Homiletics Notes / 17.06.2019

The coming weekend solemnity is the Body and Blood of Christ, year C. We are first presented with the mysterious figure, King Melchizedek, who also seems to be a priest out of nowhere. The historical events of Genesis 14 are shrouded in the mists of legend. After a successful recovery of his relative Lot and his property, The offering of bread and wine was done to celebrate the defeat of bad rulers and a restoration of concord to the Valley. It is a blessing for Abraham, who response with a tithe of the spoils from the battle. The contrast is King Bera of Sodom who offers Abraham a share of the material goods and persons captured, which Abraham rejects. The blessing of Melchizedek appears to be more valuable and important to him. The contrast is between the things of earth and the things of heaven; Abraham chooses the better part. As for Melchizedek, he become a type for King David, who both governs and blesses, and for Jesus, again both ruling and sanctifying. Psalm 110 reinforces this thematic connection; it is used in the ordination rite. The priests of the new covenant do not sacrifice animals, but offer bread and wine, as simple and rudimentary staples, yet also pointing to a feast and celebration. It is hard to imagine, for many, that the Mass is a feast, because it has been put to the them as an obligation, which means a burden. It is a victory over evil (the bad kings) and a celebration of the restoration of family (reuniting Abraham and Lot. This is a good place to begin a theology of the Mass and the Eucharist. ...

Homiletics Notes / 14.06.2019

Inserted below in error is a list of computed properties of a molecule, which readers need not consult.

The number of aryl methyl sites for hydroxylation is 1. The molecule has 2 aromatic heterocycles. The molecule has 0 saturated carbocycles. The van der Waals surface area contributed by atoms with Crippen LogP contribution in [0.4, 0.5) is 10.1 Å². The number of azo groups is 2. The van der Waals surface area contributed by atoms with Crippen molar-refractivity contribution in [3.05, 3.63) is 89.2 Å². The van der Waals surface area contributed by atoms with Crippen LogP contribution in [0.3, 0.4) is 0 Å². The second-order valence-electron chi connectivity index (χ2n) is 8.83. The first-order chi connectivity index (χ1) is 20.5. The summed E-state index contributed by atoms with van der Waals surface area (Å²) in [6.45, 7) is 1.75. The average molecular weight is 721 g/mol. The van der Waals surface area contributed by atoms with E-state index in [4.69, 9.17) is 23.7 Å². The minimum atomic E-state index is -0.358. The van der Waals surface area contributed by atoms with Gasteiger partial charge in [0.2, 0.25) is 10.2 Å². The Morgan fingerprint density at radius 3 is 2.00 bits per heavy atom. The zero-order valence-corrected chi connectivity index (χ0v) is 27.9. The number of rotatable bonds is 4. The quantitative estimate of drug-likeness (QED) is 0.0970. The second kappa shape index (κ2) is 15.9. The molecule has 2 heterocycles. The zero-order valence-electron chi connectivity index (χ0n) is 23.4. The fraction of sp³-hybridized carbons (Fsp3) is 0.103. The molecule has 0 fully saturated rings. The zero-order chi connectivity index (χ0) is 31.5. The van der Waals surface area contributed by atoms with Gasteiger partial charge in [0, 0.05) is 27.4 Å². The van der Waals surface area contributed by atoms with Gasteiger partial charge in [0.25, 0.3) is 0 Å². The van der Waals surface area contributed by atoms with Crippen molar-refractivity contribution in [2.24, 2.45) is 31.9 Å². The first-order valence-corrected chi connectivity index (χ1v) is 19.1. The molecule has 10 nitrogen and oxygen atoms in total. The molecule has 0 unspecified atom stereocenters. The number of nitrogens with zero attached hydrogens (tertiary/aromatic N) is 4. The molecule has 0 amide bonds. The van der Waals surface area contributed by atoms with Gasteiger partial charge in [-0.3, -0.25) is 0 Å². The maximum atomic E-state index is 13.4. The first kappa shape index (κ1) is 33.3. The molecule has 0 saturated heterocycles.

The second reading this Sunday is all about relationship. After all this is the purpose of the human person we are made for relationship, finally for a relationship with God. Many people today are confused about this, thinking that our purpose is our work. We were not made for our work, which is not our careers, and even before given care for the garden of this earth, by God. The relationship came first and is the last. I'm remembering a quote from Winston Churchill, "A living is what you get, but a life is what you give." It's the famous John F. Kennedy question, 'Ask not what your country can do for you, ask what you can do for your country." Both examples of the fine art of rhetoric. As the Psalm has it, we are given "rule" over the earth, or in Genesis the awful translation of "dominion" is used, all the while the language points toward being in an orderly relationship with the "garden", this earth. The Trinity is a relationship of love. All this is problematic for the American male, rugged individualistic, self-made, whose model is Natty Bumpo of James Fennimore Cooper's Leatherstockinng Tales, as in the Last of the Mohicans, and later the Lone Ranger. these images, besides being unattainable myths, are contrary to the true end of the person -- a relationship of love in the Trinity. ...